The jerky with Morton TenderQuick will last up to two weeks on your counter. If you want to skip adding the cure entirely, add one level Tablespoon of Kosher salt in place of the 2 Tablespoons of curing salt. This jerky will last 2 weeks in the refrigerator.
How to Make Sweet Java Beef Jerky
Finally, let’s talk cooking method. You can make beef jerky in a smoker, dehydrator, or oven.
- Smoker. I have several smokers at my disposal and my favorite for jerky is my pellet grill. Feel free to make your jerky on whatever smoker you have, just ensure it can maintain temperatures around 160-180 degrees F. This allows the jerky to slowly cook through while smoking.
- Dehydrator. If you are using a dehydrator, please read the instructions accompanying your machine. Every dehydrator works differently and the timeline will be unique to your machine.
- Oven. If you’re without a smoker or dehydrator, you can still dehydrate your jerky in your oven. Lay out the jerky on a cooling rack before cooking. Follow the same time and temperature listed in the recipe, but leave the door of your oven slightly cracked so the moisture can escape and your jerky can dry properly.
The real secret, whether smoker or oven. is to prep your jerky before drying. After you marinate your meat, remove it from the marinade, and pat off the excess moisture. This step is crucial for even cooking. I like to layer my jerky strips between paper towels and thoroughly pat dry. If you want a little extra spice, now is a great time to dust with some additional black pepper.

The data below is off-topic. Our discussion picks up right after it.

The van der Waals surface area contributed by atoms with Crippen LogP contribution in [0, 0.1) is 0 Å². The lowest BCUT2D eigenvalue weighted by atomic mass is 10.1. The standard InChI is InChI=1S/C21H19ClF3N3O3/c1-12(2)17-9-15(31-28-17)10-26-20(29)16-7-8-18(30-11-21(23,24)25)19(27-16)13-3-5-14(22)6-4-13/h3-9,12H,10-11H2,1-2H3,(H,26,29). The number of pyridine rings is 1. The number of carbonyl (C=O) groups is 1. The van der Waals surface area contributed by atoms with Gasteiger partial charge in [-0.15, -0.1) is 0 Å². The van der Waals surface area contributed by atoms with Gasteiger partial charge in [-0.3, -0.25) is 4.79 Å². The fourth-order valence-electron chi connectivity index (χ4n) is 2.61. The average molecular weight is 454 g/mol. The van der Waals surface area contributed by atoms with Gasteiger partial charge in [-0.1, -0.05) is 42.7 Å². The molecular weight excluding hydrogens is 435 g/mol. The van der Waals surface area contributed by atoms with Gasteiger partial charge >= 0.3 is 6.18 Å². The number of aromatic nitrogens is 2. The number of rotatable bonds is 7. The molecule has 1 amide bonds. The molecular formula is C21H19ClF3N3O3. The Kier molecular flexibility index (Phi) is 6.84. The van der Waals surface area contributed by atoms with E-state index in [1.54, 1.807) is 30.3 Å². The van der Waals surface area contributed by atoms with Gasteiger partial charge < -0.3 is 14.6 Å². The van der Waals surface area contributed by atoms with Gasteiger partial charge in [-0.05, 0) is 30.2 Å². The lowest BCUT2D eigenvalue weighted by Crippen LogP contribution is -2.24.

Finally, be sure to use a thermometer to gauge the doneness of your meat. You don’t want any pieces to be removed from the oven, smoker, or dehydrator if they are under 165 degrees F. I use a good instant read thermometer to monitor my temperatures.
More Beef Jerky Recipes
I’m all for making ALL THE JERKY. And I can’t pass up trying all the different flavors and varieties. If you’re like me, you’ll love these other tasty jerky recipes from Hey Grill Hey:
Sweet Java Beef Jerky Recipe
Sweet Java Beef Jerky
- 2 pounds London Broil beef roast (sliced thin against the grain)
- 2 teaspoons black pepper
Sweet Java Jerky Marinade
- 1 cup brewed coffee
- 1 cup cola
- ½ cup soy sauce
- ¼ cup dark brown sugar
- ¼ cup Worcestershire sauce
- 2 Tablespoons Morton TenderQuick
- 2 Tablespoons molasses
- 2 teaspoons cayenne pepper
- Make the marinade. Add all ingredients for the marinade into a non-reactive bowl (no metal) and whisk to combine.
- Marinate the meat. Immerse the sliced beef roast into the marinade and stir to coat completely. Cover and refrigerate overnight, or up to 24 hours.
- Preheat the smoker. Preheat your smoker (or oven) to 170 degrees F.
- Prep the jerky. Remove the meat from the marinade and dry each strip thoroughly by laying on paper towels. Sprinkle with black pepper.
- Smoked the jerky. Transfer the strips to the grill grate, jerky rack, or cooling rack, and smoke/cook for 2-3 hours (depending on the thickness of your slices, some thicker pieces can take 4-5 hours). Check often after the first hour to be sure your jerky is drying evenly. You are looking for jerky that is firm and still slightly pliable, but not soft. If you bend your jerky and it breaks, you've cooked it a little too long.
- Steam, store, and enjoy. Place the finished jerky in a gallon zip top bag while it is still warm. Don't seal closed all the way. The jerky will steam in the bag slightly and this step will make the jerky moist. The jerky will last 3-4 days on the counter or 2 weeks in the fridge.